Skip to main content

People drinking alcohol at a bar or restaurant.

Photos.com

When eating out with friends, we normally alternate who picks up the bill instead of splitting every cheque. When it's their turn to pay, they often remark that I'm a cheap date.

And it's true because I rarely drink when eating out.

I'm fairly strategic with my alcohol purchasing habits, because that's what they are for many of us: habits. And since booze can easily double a food bill, those habits can add up quickly.

Story continues below advertisement

With summer approaching, cracking open an ice-cold beer on a patio is something a lot of Canadians look forward to. When it's cold, alcohol can feel like it warms us up (even though your core body temperature would actually be dropping). Add in our world-class wineries and it's probably not too surprising that the Centre for Addiction and Mental Health (CAMH) notes that Canucks imbibe 50 per cent more booze than the global average.

With all discretionary expenses, budgeting how much you want to spend starts with figuring out how much you have been spending. That can be an eye-opening experience, but knowing the actual figure can help motivate you to make some money-saving changes.

Take a second right now and figure out the rough annual expense based on your own habits. A 24-pack of beer once a month? A weekly pub-night with friends? Anniversaries and special nights out?

When you realize cutting your alcohol bill in half could be enough to pay for an all-inclusive vacation, eliminate a credit card balance, or help fund retirement, cutting back doesn't seem like such a wild suggestion.

If you're eating out, you can ask about corkage fees for bringing in your own wine. If the restaurant allows it, the extra cost can be less than the markup for similar calibre wines. You can also opt for half-bottles or wines by the glass. The markups might be higher, but the absolute costs can be lower.

A friend of mine, who dines out frequently, resolutely sticks to the lower price ranged bottles when dining out and buys his favourite wines for home consumption to save himself from the restaurant markups.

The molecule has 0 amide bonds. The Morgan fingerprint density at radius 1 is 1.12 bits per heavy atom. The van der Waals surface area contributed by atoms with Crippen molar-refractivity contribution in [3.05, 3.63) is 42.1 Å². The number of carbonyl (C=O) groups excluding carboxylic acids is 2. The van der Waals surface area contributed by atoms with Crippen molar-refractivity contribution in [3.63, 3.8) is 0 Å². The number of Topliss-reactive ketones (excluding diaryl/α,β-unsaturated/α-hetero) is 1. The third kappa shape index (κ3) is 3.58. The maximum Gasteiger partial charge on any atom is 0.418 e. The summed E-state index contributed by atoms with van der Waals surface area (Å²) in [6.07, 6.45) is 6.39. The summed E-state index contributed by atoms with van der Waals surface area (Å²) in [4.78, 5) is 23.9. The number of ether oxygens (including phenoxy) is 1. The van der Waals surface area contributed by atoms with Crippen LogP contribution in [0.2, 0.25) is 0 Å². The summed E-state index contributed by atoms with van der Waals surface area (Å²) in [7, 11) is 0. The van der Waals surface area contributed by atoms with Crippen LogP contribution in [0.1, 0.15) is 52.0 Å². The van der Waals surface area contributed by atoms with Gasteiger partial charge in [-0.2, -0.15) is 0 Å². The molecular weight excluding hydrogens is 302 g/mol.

Some people are saving by replacing higher-priced wine with cheaper beer. Canadians love our beer and with so many options available, beer connoisseurs can enjoy pairings with meals at a fraction of the cost of wines, with the same enjoyment.

Story continues below advertisement

Forget the latte factor, for Canadians the booze factor can be much more sobering.

Preet Banerjee, a personal finance expert, is the host of Million Dollar Neighbourhood on The Oprah Winfrey Network. You can read his blog at WhereDoesAllMyMoneyGo.com and follow him on Twitter at @preetbanerjee.

Report an error Editorial code of conduct
Due to technical reasons, we have temporarily removed commenting from our articles. We hope to have this fixed soon. Thank you for your patience. If you are looking to give feedback on our new site, please send it along to feedback@globeandmail.com. If you want to write a letter to the editor, please forward to letters@globeandmail.com.

Welcome to The Globe and Mail’s comment community. This is a space where subscribers can engage with each other and Globe staff. Non-subscribers can read and sort comments but will not be able to engage with them in any way. Click here to subscribe.

If you would like to write a letter to the editor, please forward it to letters@globeandmail.com. Readers can also interact with The Globe on Facebook and Twitter .

Welcome to The Globe and Mail’s comment community. This is a space where subscribers can engage with each other and Globe staff. Non-subscribers can read and sort comments but will not be able to engage with them in any way. Click here to subscribe.

If you would like to write a letter to the editor, please forward it to letters@globeandmail.com. Readers can also interact with The Globe on Facebook and Twitter .

Welcome to The Globe and Mail’s comment community. This is a space where subscribers can engage with each other and Globe staff.

We aim to create a safe and valuable space for discussion and debate. That means:

  • Treat others as you wish to be treated
  • Criticize ideas, not people
  • Stay on topic
  • Avoid the use of toxic and offensive language
  • Flag bad behaviour

Comments that violate our community guidelines will be removed.

Read our community guidelines here

Discussion loading ...

Cannabis pro newsletter